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Coyote Sightings on the Rise in San Francisco

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    NEWSLETTERS

    Coyote Wants in on the Fun in Dog Playdate in SF

    Check it out! A coyote decided to get in on the action as three dogs played in Old Speedway Meadow at Golden Gate Park Wednesday night.

    (Published Friday, Aug. 24, 2018)

    On the lookout for their own territory, young coyotes are venturing out, wildlife experts say, and in San Francisco, that can lead to some close encounters.

    That has prompted an educational effort to help ease fears and keep the encounters safe.

    Recently, a coyote was caught on camera wandering through the University of San Francisco campus. Some say the wild animal is a regular, spotted nearly every day.

    San Francisco Animal Care and Control says there are a few dozen coyotes in the city. It held a meeting Thursday night to let people know what to do when they encounter a coyote because some are about to become more visible.

    Coyote Sightings on the Rise in San Francisco

    [BAY] Coyote Sightings on the Rise in San Francisco

    On the lookout for their own territory, young coyotes are venturing out, wildlife experts say, and in San Francisco, that can lead to some close encounters. Jean Elle reports.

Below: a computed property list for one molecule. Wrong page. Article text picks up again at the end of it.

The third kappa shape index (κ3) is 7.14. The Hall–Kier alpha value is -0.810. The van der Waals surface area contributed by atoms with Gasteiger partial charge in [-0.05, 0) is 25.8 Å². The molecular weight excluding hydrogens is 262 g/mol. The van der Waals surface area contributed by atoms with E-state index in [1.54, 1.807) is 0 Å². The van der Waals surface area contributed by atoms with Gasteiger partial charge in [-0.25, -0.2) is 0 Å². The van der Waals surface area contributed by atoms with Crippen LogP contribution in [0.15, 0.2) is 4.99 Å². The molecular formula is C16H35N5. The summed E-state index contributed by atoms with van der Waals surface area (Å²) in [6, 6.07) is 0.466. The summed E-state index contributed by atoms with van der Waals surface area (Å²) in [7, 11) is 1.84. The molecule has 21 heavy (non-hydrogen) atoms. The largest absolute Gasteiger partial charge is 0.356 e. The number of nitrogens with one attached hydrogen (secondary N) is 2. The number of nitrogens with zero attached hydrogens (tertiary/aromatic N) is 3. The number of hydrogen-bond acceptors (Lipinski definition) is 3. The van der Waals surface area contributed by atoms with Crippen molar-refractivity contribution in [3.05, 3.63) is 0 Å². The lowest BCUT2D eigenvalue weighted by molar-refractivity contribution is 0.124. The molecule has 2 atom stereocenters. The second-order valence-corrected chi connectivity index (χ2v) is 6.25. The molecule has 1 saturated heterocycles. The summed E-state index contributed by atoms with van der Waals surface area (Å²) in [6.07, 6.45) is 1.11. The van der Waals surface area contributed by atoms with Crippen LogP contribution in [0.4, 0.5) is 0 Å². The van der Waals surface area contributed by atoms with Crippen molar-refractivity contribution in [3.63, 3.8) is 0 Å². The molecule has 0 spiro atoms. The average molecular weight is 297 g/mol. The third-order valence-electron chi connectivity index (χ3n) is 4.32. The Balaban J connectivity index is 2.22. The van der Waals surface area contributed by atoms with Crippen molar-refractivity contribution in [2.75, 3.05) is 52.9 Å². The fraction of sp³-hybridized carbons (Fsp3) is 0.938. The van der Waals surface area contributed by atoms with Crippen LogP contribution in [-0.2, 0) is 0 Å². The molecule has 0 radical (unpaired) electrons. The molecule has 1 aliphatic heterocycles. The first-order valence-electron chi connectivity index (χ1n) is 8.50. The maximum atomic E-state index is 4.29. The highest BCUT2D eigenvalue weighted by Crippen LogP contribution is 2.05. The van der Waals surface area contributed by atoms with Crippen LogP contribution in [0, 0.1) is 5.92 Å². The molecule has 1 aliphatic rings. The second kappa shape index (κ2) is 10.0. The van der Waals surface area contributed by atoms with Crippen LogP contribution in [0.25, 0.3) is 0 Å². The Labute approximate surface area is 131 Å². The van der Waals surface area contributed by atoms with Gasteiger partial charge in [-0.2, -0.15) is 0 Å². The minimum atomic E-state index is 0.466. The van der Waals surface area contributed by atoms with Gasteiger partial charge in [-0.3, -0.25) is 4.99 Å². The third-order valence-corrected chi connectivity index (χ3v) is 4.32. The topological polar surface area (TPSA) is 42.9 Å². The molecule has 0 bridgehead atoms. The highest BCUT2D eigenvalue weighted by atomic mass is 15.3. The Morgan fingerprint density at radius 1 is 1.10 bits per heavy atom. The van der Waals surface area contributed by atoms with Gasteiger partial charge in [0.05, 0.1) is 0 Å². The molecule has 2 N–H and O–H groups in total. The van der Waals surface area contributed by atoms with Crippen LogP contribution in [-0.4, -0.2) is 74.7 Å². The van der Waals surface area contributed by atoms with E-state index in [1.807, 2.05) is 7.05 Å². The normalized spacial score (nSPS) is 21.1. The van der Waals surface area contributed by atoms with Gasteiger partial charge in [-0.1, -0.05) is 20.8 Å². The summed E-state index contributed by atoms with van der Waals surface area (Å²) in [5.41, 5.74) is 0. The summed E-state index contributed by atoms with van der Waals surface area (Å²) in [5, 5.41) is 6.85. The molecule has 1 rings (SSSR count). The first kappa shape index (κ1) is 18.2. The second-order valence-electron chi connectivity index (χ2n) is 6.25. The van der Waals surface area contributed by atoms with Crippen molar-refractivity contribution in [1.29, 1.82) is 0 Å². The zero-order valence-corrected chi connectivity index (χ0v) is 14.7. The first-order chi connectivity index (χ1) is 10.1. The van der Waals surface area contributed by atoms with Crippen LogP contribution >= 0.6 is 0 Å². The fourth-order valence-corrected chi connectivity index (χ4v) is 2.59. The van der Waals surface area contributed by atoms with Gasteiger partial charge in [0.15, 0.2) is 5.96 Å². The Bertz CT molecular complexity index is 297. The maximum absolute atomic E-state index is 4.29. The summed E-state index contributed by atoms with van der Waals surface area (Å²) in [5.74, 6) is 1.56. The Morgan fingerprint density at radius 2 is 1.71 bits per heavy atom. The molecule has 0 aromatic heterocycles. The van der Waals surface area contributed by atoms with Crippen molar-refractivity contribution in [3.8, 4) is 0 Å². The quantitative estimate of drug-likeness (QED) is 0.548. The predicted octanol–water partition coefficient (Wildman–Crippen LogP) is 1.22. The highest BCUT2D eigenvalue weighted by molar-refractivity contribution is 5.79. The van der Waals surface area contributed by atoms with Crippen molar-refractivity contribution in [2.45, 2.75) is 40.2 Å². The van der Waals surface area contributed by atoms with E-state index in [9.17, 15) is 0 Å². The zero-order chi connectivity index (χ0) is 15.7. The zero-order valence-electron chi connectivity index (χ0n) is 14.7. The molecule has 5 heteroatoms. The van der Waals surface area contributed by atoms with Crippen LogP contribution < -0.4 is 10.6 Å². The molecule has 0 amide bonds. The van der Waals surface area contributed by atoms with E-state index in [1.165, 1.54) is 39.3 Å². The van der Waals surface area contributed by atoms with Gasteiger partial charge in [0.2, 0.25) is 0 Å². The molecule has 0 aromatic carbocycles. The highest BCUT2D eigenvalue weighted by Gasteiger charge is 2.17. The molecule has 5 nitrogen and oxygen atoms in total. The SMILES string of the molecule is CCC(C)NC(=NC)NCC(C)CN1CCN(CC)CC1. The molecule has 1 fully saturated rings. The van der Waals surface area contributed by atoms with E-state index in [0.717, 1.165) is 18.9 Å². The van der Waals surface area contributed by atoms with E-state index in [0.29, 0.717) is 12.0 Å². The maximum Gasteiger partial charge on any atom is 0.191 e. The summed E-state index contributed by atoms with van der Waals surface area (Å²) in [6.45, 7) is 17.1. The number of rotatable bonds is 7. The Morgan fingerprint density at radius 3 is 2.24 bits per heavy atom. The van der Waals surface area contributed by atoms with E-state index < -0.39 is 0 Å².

(Published Thursday, Aug. 16, 2018)

    "We're getting right now into dispersal season," said Virginia Donohue. "Expect pups to leave the den."

    The Presidio Trust tracks it's coyotes. It says since it started the program, every tracked coyote that left its den has been hit by a car.

    Researchers are urging people to slow down. They also want to reduce coyote and dog confrontations, so they are encouraging dog owners to carry noise makers and to use neon collars with bells to scare the coyotes away.

    And they advise keeping dogs on a leash.

    Dog walkers in Buena Vista Park say coyotes live there. They even have their own Facebook page.

    Resident Scott Seeley says he has only had one slightly aggressive encounter.

    "We came across a coyote pulling a vole out," Seeley said. "He hissed, he pulled the vole out and took off."

    Warning signs have been posted in the area. Seeley applauds the effort to educate people about how to live with the wild animals.

    "I think it's probably more sensible to manage our behavior than theirs," he said.

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